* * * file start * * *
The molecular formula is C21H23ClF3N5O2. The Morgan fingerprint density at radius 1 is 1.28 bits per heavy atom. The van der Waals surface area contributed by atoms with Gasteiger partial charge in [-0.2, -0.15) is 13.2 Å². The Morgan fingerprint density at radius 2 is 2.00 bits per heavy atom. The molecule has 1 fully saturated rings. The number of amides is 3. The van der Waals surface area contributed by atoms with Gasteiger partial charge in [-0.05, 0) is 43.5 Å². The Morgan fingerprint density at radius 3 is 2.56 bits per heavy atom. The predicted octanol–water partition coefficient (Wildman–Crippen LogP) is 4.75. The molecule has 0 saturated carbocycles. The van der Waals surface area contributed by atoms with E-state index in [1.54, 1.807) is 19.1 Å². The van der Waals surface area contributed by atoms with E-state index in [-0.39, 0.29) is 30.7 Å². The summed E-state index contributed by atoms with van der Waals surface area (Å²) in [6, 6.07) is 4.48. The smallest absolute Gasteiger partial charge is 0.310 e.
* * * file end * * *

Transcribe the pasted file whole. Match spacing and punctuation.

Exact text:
The molecular formula is C21H23ClF3N5O2. The Morgan fingerprint density at radius 1 is 1.28 bits per heavy atom. The van der Waals surface area contributed by atoms with Gasteiger partial charge in [-0.2, -0.15) is 13.2 Å². The Morgan fingerprint density at radius 2 is 2.00 bits per heavy atom. The molecule has 1 fully saturated rings. The number of amides is 3. The van der Waals surface area contributed by atoms with Gasteiger partial charge in [-0.05, 0) is 43.5 Å². The Morgan fingerprint density at radius 3 is 2.56 bits per heavy atom. The predicted octanol–water partition coefficient (Wildman–Crippen LogP) is 4.75. The molecule has 0 saturated carbocycles. The van der Waals surface area contributed by atoms with E-state index in [1.54, 1.807) is 19.1 Å². The van der Waals surface area contributed by atoms with E-state index in [-0.39, 0.29) is 30.7 Å². The summed E-state index contributed by atoms with van der Waals surface area (Å²) in [6, 6.07) is 4.48. The smallest absolute Gasteiger partial charge is 0.310 e.